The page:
The Lost Art of the Cold Call


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The Blue Devils were down. Duke would either advance to the Final Four or get washed out of March Madness. With less than a minute to go, they hit a three-point shot and were up again. The crowd went crazy. Stephanie Cole and her husband Dave were at home on the edge of the sofa shouting at the TV. Neither were Duke fans, but both had Duke winning. The path to a winning bracket seemed much more in reach.

Suddenly Stephanie, a colleague of mine, remembered the LinkedIn profile of an executive she had been trying to meet. “I knew we could help him, so I had decided to cold call him.” She had left voicemails and sent occasional emails for more than a year, but he had been unresponsive. Now as students rushed the floor after the final buzzer, she turned to Dave and said, “He’s a Blue Devil.”

Make a Human Connection

In an age when computers are ubiquitous, it is easy to want to automate the selling of expert services. Software can have its place, but nothing replaces human contact. If you see someone you feel you can help, sometimes it just makes sense to just pick up the phone.

Let’s be clear here: Phoning someone you do not know can be scary. We would much rather publish a whitepaper on a subject and hope that customers beat a path to our door, but to rely on that as your only means of making new friends is crazy. Overcome the fear, find the phone number, and make the call — resolute in your belief that your experience can complement the experience of the person you are calling, and that together there is a least the possibility of creating value that each of you could not create alone.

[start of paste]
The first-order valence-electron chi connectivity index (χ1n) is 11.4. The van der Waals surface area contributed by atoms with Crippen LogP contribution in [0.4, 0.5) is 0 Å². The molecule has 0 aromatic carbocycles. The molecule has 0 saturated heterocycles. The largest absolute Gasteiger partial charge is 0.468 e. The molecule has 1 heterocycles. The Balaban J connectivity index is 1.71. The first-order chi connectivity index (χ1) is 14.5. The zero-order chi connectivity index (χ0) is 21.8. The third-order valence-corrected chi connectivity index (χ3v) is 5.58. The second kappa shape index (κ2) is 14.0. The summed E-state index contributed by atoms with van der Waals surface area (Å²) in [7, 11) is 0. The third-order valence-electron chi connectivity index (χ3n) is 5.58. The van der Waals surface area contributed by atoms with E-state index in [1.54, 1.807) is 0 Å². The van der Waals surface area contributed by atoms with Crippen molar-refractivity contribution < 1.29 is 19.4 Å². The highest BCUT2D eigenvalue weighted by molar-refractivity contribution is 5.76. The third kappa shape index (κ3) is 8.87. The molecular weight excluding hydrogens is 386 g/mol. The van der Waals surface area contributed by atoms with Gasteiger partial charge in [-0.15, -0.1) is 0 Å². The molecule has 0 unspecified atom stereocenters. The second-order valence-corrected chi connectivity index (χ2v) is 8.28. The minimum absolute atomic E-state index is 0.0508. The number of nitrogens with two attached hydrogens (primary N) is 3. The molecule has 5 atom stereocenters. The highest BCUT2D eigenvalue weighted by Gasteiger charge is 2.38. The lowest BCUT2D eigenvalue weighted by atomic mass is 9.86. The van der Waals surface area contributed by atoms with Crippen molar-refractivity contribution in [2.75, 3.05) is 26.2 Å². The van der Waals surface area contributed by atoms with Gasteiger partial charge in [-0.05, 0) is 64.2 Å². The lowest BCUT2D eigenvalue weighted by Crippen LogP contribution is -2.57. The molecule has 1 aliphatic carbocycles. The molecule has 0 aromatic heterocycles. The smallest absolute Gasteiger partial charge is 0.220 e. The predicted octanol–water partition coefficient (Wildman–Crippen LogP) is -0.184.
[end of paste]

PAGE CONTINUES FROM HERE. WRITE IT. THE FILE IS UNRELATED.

The Method

Stephanie’s method to the lost art of the call:

• Develop a thesis: What companies can you potentially help with your expert services?
• Identify the role: Inside the company, what is the function you would be helping?
• Find the person: Call into the switchboard, search online. Identify the name of the person you are trying to reach.
• Call in through the switchboard: Leave a voicemail for the person you are trying reach. Most people don’t pick up their phones these days. Your job is to communicate that you are a human being and not a robot. Don’t sound too polished. Cold calling is not your full-time job. Tell them you must have missed them and that you will send an email.
• Find their email: Look online. Look for email patterns in a company. Don’t be afraid to send several different email combos in the hope that one hits.
• Keep your email short and ask for a call: Reference your voicemail. Try and reference something personal or points of intersection. Research what is happening in their lives or their companies. Don’t get carried away, though. Research can be a way to put off the call.
• Double-check your email: This is your first impression. It is worth a second read before you press “send.”
• Follow-through: Says Stephanie, “I am committed to appropriate follow-up.” The people you are trying to reach are very busy. What they have no time for today, they may have time for tomorrow.

In consultant and professional services, we are the product it is why in our world, delivers sell. You can employ all the tactics you want to try and get someone to pick up the phone and call you, but the odds of them doing that will all be smaller than if you strap on the headset and take the initiative yourself.

Tom McMakin is the author of How Clients Buy: A Practical Guide to Business Development for Consulting and Professional Services due out from Wiley in March 2018. He is also the CEO of PIE, a business development consultancy for professional services firm. He can be reached at [email protected]

Tom McMakin
Tom McMakin is the CEO of PIE, a marketing services company focused on professional service firms.He is the author of How Clients Buy:A Practical Guide to Business Development for Consulting and Professional Services (Wiley, 2018).He was founder of Orchard Holdings, a private equity firm and also served as the COO of Great Harvest Bread Co where he wrote Bread and Butter (St. Martins, 2001).


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